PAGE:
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Citation for 1 Corinthians

Citation styles are based on the Chicago Manual of Style, 15th Ed., and the MLA Style Manual, 2nd Ed..


Osiek, Carolyn . "1 Corinthians." In The Catholic Study Bible. Oxford Biblical Studies Online. Mar 29, 2015. <http://www.oxfordbiblicalcstudies.com/article/book/obso-9780195282801/obso-9780195282801-chapter-61>.


Osiek, Carolyn . "1 Corinthians." In The Catholic Study Bible. Oxford Biblical Studies Online, http://www.oxfordbiblicalcstudies.com/article/book/obso-9780195282801/obso-9780195282801-chapter-61 (accessed Mar 29, 2015).

1 Corinthians

Carolyn Osiek

Before Beginning….

In writing 1 Corinthians around AD 56, Paul was responding to some disquieting reports he had received about the community. First Corinthians addresses real, not theoretical, situations. Paul's knowledge of what was going on was based on verbal accounts from reliable sources, letters from members of the community, and Paul's own eighteen‐month experience of living amidst this community (Acts 18, 11 ).

First Corinthians is a particularly fruitful source of reflection for our contemporary church because it raises so many issues that are still relevant: divisions based on ideologies or different world views, incest, lawsuits among Christians, scandal, marriage and celibacy, theology of woman and the participation of women in the church, the proper way to celebrate Eucharist, charismatic gifts, and belief in the Resurrection. We, like the Corinthians, are challenged to find the right role and qualifications of leadership in a pluralistic society. Like the Corinthians we need to recognize that behavior is an indicator of what we believe.

In a sense, the singular “community” might misrepresent the Corinthians. We may tend to think of the community as a specific group that met at the house of a particular individual in a city. But the Corinthians were not a single large community. It is probable that in that particular city there were several Christian communities that congregated at different houses. Apparently these communities represented different competitive factions. Each community was developing divergent expressions of Christian life and worship. Some groups were homogeneous, preferring to worship with like‐minded people from similar social and religious backgrounds, who followed certain diets and enjoyed certain prestigious spiritual gifts.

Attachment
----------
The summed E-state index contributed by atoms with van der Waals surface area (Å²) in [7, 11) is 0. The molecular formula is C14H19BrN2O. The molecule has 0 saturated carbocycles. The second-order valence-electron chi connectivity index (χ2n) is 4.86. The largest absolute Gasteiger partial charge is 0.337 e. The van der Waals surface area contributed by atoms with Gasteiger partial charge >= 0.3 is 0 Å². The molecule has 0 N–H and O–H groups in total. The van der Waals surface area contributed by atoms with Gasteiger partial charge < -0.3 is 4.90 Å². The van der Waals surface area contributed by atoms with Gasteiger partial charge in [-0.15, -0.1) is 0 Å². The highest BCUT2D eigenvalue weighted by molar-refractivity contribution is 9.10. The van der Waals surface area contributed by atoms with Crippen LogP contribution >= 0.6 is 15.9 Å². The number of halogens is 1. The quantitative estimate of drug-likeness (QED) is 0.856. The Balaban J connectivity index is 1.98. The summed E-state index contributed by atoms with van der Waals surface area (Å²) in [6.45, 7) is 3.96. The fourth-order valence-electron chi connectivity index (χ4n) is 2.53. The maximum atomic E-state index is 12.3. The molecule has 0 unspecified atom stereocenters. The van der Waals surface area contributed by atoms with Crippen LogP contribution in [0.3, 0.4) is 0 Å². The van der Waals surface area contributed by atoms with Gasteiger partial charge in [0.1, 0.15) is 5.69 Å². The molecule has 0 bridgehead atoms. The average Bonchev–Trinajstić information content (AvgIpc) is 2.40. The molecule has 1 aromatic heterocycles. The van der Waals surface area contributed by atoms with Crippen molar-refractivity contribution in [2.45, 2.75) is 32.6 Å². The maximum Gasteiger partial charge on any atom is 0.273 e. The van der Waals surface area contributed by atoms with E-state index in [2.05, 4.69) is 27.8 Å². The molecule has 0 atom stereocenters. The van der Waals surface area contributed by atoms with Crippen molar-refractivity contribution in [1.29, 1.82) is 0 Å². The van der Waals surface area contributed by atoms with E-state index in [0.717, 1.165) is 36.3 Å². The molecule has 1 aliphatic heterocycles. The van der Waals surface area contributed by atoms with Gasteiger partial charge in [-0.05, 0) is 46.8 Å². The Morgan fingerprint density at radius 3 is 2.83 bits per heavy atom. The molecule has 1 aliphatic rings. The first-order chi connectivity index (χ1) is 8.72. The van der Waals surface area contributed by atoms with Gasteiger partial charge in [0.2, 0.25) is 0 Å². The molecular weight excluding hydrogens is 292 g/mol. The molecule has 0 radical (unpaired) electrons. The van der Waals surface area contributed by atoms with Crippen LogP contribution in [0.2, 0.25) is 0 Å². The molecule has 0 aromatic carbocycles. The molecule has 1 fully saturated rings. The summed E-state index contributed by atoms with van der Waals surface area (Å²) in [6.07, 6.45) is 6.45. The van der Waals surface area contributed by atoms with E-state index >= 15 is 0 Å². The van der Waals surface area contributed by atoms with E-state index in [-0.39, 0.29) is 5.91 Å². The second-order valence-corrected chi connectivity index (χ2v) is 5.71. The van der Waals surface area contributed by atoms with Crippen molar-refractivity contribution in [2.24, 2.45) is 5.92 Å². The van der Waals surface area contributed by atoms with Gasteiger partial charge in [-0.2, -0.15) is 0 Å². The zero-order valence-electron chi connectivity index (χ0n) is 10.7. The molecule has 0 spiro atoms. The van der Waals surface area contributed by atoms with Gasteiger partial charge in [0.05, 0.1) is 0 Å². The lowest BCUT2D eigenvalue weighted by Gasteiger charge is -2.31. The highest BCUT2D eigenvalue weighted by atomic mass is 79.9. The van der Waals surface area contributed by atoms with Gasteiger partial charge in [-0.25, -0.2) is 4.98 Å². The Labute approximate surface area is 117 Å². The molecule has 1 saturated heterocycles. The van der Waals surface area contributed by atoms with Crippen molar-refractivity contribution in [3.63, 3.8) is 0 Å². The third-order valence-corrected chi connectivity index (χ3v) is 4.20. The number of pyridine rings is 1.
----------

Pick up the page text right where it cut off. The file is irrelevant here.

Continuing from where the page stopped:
A variety of liturgical celebrations developed. The Corinthians disagreed about whether Christians ought to marry or, if married, should remain married after baptism. Paul responds to these issues among the Christians at Corinth. Although our problems and divisions may be expressed somewhat differently, Paul's admonitions to the Corinthians on the importance of unity, charity, and mutual respect based on a common faith provide us with a model for approaching our own problems. First Corinthians discloses to us the pastor Paul, who encourages the Corinthians to imitate him as he imitates Christ ( 11, 1 ).

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